allowed Lavelle, who had lost her insurance job after her arrest on drug
charges, to stay in his apartment until she found work, Gibbons has said.
Savage and Lavelle allegedly told police that they were looking for money
in Rojas' apartment and that when they failed to find any, they gagged and
(source: Philadelphia Inquirer)
Jury to ponder death penalty for man convicted of
abduction-slaying----Alvin A. Starks found guilty
The penalty phase of Alvin A. Starks' murder trial will get under way
today to determine whether the Windgap man will live or die.
Yesterday, a jury convicted him of 1st-degree murder for the April 18,
2004, killing of his ex-fiancee, Andrea "Andie" Umphrey, 33, whom he
abducted, along with their 9-month-old daughter, from a Sheraden church.
"I think he deserves the death penalty. He took an innocent life like that
and he should pay with his life," Ms. Umphrey's mother, Audrey Umphrey,
said after the verdicts were read.
In addition to capital murder, the jury of seven men and five women found
Mr. Starks, 32, guilty of a weapons violation, fleeing and eluding police,
reckless endangerment, simple assault, 5 counts of aggravated assault, and
2 counts each of attempted homicide, kidnapping and making terroristic
On that Sunday afternoon nearly 2 years ago, Mr. Starks barged into a
service at Victorious Faith Evangelic Outreach Church in Sheraden.
He punched and struck Ms. Umphrey with his pistol.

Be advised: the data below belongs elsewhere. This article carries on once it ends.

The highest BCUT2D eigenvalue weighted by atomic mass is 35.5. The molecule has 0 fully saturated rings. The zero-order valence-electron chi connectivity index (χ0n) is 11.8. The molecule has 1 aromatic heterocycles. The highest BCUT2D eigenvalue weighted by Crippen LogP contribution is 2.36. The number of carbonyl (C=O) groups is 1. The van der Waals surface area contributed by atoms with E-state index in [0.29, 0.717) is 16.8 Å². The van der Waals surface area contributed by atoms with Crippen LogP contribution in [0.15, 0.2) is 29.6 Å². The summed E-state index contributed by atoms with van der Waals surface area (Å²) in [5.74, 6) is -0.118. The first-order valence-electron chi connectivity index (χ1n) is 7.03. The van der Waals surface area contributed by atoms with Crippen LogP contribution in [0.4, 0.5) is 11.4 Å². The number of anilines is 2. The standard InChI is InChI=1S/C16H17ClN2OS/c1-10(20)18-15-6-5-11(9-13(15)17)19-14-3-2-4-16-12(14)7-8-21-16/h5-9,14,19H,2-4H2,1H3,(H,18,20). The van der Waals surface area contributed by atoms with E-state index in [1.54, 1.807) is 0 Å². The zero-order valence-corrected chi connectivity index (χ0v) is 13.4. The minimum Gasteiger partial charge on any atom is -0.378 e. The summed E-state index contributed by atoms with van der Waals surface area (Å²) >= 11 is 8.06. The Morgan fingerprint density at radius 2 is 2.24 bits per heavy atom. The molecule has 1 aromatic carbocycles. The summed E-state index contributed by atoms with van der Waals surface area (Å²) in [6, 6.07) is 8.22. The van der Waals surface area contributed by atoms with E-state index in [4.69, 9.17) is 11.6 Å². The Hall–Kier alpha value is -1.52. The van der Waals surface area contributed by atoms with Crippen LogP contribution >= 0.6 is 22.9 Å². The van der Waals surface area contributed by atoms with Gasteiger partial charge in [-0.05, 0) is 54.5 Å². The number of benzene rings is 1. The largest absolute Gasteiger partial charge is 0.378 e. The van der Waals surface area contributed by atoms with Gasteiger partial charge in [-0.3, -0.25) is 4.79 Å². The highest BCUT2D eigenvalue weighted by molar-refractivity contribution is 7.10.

When the Rev. Harry Owens intervened, Mr. Starks put a gun to the church
pastor's head, but it misfired when he pulled the trigger. A 2nd attempt,
aimed at Mr. Owens' son, grazed Robert Owens' shoulder.
Then, Mr. Starks forced Ms. Umphrey and the baby, Aaliyah, into her
minivan and led a 50-mile police chase that ended on the Pennsylvania
He shot Ms. Umphrey before he was wounded by police gunfire, police said.
Mr. Starks, who testified in his own defense on Wednesday, said his gun
discharged accidentally after he was wounded and the van careened into
other cars at the turnpike booth in Monroeville at the end of the pursuit.
Investigators said a shot was heard inside the van before a Monroeville
police officer fired into the vehicle.
The baby was not hurt.
"Andie would not want revenge," said Toi Kenney, her best friend and a
retired Pittsburgh Housing Authority police officer who is a member of the
"It was tragic," Mrs. Kenney continued. "She didn't even see it coming. He
shot her in the back. What a coward!"
The shooting and abduction have left an unforgettable mark on the church,
especially the children, said the Rev. Joyce Owens, the pastor's wife.
Ms. Umphrey, who worked as an accountant, had been the director of the
children's choir. Her 2 sons, ages 12 and 9, and about a dozen other
youngsters had sung for church services that day.
"We will always be affected by it," Ms. Owens said.
"This is difficult for the fact that another life may be taken," she
added, referring to the possibility that the jury will recommend a death